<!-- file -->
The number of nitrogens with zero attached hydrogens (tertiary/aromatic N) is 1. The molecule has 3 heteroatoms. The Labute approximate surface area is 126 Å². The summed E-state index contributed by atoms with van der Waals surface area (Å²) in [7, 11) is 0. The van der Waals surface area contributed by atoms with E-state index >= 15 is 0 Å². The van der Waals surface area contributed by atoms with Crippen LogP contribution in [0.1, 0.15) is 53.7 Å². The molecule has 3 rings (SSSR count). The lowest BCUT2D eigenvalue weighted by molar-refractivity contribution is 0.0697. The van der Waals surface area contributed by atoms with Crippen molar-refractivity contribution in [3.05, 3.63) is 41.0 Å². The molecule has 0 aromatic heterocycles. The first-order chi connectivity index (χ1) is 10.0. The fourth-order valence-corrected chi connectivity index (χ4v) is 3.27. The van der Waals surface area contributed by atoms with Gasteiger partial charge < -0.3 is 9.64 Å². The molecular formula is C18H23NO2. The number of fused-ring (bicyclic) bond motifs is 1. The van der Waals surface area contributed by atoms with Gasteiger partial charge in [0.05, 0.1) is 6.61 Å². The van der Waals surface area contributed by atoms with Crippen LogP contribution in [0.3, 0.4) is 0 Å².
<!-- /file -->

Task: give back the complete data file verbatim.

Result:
The number of nitrogens with zero attached hydrogens (tertiary/aromatic N) is 1. The molecule has 3 heteroatoms. The Labute approximate surface area is 126 Å². The summed E-state index contributed by atoms with van der Waals surface area (Å²) in [7, 11) is 0. The van der Waals surface area contributed by atoms with E-state index >= 15 is 0 Å². The van der Waals surface area contributed by atoms with Crippen LogP contribution in [0.1, 0.15) is 53.7 Å². The molecule has 3 rings (SSSR count). The lowest BCUT2D eigenvalue weighted by molar-refractivity contribution is 0.0697. The van der Waals surface area contributed by atoms with Crippen molar-refractivity contribution in [3.05, 3.63) is 41.0 Å². The molecule has 0 aromatic heterocycles. The first-order chi connectivity index (χ1) is 10.0. The fourth-order valence-corrected chi connectivity index (χ4v) is 3.27. The van der Waals surface area contributed by atoms with Gasteiger partial charge < -0.3 is 9.64 Å². The molecular formula is C18H23NO2. The number of fused-ring (bicyclic) bond motifs is 1. The van der Waals surface area contributed by atoms with Gasteiger partial charge in [0.05, 0.1) is 6.61 Å². The van der Waals surface area contributed by atoms with Crippen LogP contribution in [0.3, 0.4) is 0 Å².